It was never mentioned until 1876, long after the battle. At the time of the battle, the "copse of trees' was a group of saplings at best, not visible from the Confederate lines or along their advance.
Though Mr. Bachelder performed a great service in preserving so much of the battlefield, he also initiated and perpetrated a number of myths, most notably the "Copse of Trees".
Incidentally, a great source for anyone interested in Lee's real intentions for July 3, 1863 is Tom Carhart, Lost triumph: Lee's Real Plan at Gettysburg- and why it Failed. (New York: G. P. Putnam 's sons, 2005)
 

WJC

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#13
Despite the fact that several photographic teams were in Gettysburg in the days and weeks after the battle, the significance of the Angle and Copse of Trees was apparently not understood at the time since no images were recorded of this area until years after the battle. However, thanks to the super hi resoulution digital versions now available for downloading, it is possible to see the Copse of Trees in a Brady image taken from Little Round Top on July 15th, 1863. The small umbrella shaped copse is clearly seen in the detail below which contrasts significantly with the much larger Ziegler Grove. You may be aware that there are many who believe that Ziegler Grove was the true target of Pickett's Charge. Viewed from the Confederate position on Seminary Ridge, the Copse is dwarfed by the large grove as seen in the photo. I will include a photo that I took to demonstrate the modern view. Remember that Ziegler Grove was larger in 1863.
View attachment 91110

View attachment 91111
Thanks for sharing these views.
Perhaps the reason that no one recorded images of the "Copse of Trees" for years after the battle was that it was not significant. After all, at the time of the battle it was little more than a bunch of saplings....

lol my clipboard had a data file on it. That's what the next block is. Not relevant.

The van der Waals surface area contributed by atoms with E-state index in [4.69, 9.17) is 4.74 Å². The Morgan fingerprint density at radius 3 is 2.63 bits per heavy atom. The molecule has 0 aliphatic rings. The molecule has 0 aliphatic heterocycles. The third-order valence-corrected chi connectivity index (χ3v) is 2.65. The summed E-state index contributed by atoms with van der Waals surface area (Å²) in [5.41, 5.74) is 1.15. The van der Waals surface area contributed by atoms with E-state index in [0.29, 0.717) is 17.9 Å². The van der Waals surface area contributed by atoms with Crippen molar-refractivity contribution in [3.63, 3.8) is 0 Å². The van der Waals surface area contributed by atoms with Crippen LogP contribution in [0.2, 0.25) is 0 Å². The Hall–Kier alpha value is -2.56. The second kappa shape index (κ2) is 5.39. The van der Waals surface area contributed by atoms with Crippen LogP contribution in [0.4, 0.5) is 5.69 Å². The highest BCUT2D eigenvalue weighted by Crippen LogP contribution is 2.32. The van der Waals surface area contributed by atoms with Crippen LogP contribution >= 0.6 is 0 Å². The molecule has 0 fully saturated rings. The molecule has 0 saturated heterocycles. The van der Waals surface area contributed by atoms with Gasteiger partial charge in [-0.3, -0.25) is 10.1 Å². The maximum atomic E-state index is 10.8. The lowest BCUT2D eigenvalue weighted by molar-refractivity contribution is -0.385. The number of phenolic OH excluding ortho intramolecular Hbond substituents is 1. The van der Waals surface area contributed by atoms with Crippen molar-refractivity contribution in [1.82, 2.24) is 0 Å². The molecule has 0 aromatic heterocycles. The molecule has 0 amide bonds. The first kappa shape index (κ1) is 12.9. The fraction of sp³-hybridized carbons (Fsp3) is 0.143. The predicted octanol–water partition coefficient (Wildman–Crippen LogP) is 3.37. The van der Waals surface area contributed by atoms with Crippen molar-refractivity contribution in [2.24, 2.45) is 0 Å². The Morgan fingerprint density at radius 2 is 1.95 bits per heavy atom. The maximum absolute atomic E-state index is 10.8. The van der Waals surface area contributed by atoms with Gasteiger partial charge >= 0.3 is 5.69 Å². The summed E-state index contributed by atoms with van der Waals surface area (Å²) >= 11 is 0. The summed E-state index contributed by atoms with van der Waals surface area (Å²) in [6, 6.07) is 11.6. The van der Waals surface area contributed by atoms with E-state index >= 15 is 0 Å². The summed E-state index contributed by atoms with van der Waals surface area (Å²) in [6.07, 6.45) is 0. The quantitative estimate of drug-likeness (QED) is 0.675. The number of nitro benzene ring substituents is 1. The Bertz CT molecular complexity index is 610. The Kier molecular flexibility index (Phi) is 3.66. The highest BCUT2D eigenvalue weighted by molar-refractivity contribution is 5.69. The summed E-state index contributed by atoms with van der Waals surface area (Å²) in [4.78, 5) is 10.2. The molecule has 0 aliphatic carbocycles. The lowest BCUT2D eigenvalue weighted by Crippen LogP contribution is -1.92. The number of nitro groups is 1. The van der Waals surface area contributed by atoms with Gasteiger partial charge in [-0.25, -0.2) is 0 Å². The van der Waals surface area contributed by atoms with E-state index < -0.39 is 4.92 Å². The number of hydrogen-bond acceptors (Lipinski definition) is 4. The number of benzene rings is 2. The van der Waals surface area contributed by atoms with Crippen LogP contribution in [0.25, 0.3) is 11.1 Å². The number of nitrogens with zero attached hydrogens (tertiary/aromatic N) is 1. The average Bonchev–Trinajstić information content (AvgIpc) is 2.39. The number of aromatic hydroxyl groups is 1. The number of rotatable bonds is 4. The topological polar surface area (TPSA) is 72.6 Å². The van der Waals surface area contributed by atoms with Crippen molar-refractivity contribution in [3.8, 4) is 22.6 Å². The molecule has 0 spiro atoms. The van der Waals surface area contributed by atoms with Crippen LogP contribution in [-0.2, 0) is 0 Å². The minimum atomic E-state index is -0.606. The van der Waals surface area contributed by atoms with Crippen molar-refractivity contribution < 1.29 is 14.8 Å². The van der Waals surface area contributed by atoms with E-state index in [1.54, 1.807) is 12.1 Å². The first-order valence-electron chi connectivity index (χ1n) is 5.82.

JohnW.

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#15
A number of researchers have shown that the "Copse of trees" was not- and could not have been- the objective of Longstreet's Assault.
It was never mentioned until 1876, long after the battle. At the time of the battle, the "copse of trees' was a group of saplings at best, not visible from the Confederate lines or along their advance.
Though Mr. Bachelder performed a great service in preserving so much of the battlefield, he also initiated and perpetrated a number of myths, most notably the "Copse of Trees".
Incidentally, a great source for anyone interested in Lee's real intentions for July 3, 1863 is Tom Carhart, Lost triumph: Lee's Real Plan at Gettysburg- and why it Failed. (New York: G. P. Putnam 's sons, 2005)
Thanks @WJC I will check out that book. I'm always interested in reading anything that has anything to do with the events of July 3.
 

FZ11

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#16
A number of researchers have shown that the "Copse of trees" was not- and could not have been- the objective of Longstreet's Assault.